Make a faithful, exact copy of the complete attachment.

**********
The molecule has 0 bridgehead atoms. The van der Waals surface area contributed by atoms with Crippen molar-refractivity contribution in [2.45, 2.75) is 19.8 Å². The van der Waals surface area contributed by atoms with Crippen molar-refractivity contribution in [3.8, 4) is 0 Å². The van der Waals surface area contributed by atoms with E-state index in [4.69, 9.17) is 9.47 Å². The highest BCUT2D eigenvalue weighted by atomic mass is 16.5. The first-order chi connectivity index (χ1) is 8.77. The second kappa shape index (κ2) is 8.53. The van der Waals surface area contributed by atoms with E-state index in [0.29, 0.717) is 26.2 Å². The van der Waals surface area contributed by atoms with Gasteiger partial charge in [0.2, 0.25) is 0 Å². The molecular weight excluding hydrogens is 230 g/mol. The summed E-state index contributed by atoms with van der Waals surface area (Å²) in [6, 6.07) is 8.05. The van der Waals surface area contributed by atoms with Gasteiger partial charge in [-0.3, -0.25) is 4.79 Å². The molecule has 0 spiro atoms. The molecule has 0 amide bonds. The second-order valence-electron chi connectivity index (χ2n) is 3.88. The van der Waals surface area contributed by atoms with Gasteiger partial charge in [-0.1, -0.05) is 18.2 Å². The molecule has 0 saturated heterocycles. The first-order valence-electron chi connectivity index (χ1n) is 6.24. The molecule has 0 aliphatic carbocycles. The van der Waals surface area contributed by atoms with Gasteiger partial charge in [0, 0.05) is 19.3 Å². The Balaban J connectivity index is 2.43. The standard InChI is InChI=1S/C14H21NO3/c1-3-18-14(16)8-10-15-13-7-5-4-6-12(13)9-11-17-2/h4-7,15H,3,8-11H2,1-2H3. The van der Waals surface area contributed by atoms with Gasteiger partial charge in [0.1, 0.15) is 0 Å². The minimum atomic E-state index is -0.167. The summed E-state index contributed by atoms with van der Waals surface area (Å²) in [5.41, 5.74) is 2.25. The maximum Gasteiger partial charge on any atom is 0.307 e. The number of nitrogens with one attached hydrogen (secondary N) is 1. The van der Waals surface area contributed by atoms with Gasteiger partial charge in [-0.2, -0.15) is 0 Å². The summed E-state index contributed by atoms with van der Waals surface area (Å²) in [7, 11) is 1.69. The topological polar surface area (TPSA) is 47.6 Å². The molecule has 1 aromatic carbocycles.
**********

The molecule has 0 bridgehead atoms. The van der Waals surface area contributed by atoms with Crippen molar-refractivity contribution in [2.45, 2.75) is 19.8 Å². The van der Waals surface area contributed by atoms with Crippen molar-refractivity contribution in [3.8, 4) is 0 Å². The van der Waals surface area contributed by atoms with E-state index in [4.69, 9.17) is 9.47 Å². The highest BCUT2D eigenvalue weighted by atomic mass is 16.5. The first-order chi connectivity index (χ1) is 8.77. The second kappa shape index (κ2) is 8.53. The van der Waals surface area contributed by atoms with E-state index in [0.29, 0.717) is 26.2 Å². The van der Waals surface area contributed by atoms with Gasteiger partial charge in [0.2, 0.25) is 0 Å². The molecular weight excluding hydrogens is 230 g/mol. The summed E-state index contributed by atoms with van der Waals surface area (Å²) in [6, 6.07) is 8.05. The van der Waals surface area contributed by atoms with Gasteiger partial charge in [-0.3, -0.25) is 4.79 Å². The molecule has 0 spiro atoms. The molecule has 0 amide bonds. The second-order valence-electron chi connectivity index (χ2n) is 3.88. The van der Waals surface area contributed by atoms with Gasteiger partial charge in [-0.1, -0.05) is 18.2 Å². The molecule has 0 saturated heterocycles. The first-order valence-electron chi connectivity index (χ1n) is 6.24. The molecule has 0 aliphatic carbocycles. The van der Waals surface area contributed by atoms with Gasteiger partial charge in [0, 0.05) is 19.3 Å². The Balaban J connectivity index is 2.43. The standard InChI is InChI=1S/C14H21NO3/c1-3-18-14(16)8-10-15-13-7-5-4-6-12(13)9-11-17-2/h4-7,15H,3,8-11H2,1-2H3. The van der Waals surface area contributed by atoms with Gasteiger partial charge in [0.1, 0.15) is 0 Å². The minimum atomic E-state index is -0.167. The summed E-state index contributed by atoms with van der Waals surface area (Å²) in [5.41, 5.74) is 2.25. The maximum Gasteiger partial charge on any atom is 0.307 e. The number of nitrogens with one attached hydrogen (secondary N) is 1. The van der Waals surface area contributed by atoms with Gasteiger partial charge in [-0.2, -0.15) is 0 Å². The summed E-state index contributed by atoms with van der Waals surface area (Å²) in [7, 11) is 1.69. The topological polar surface area (TPSA) is 47.6 Å². The molecule has 1 aromatic carbocycles.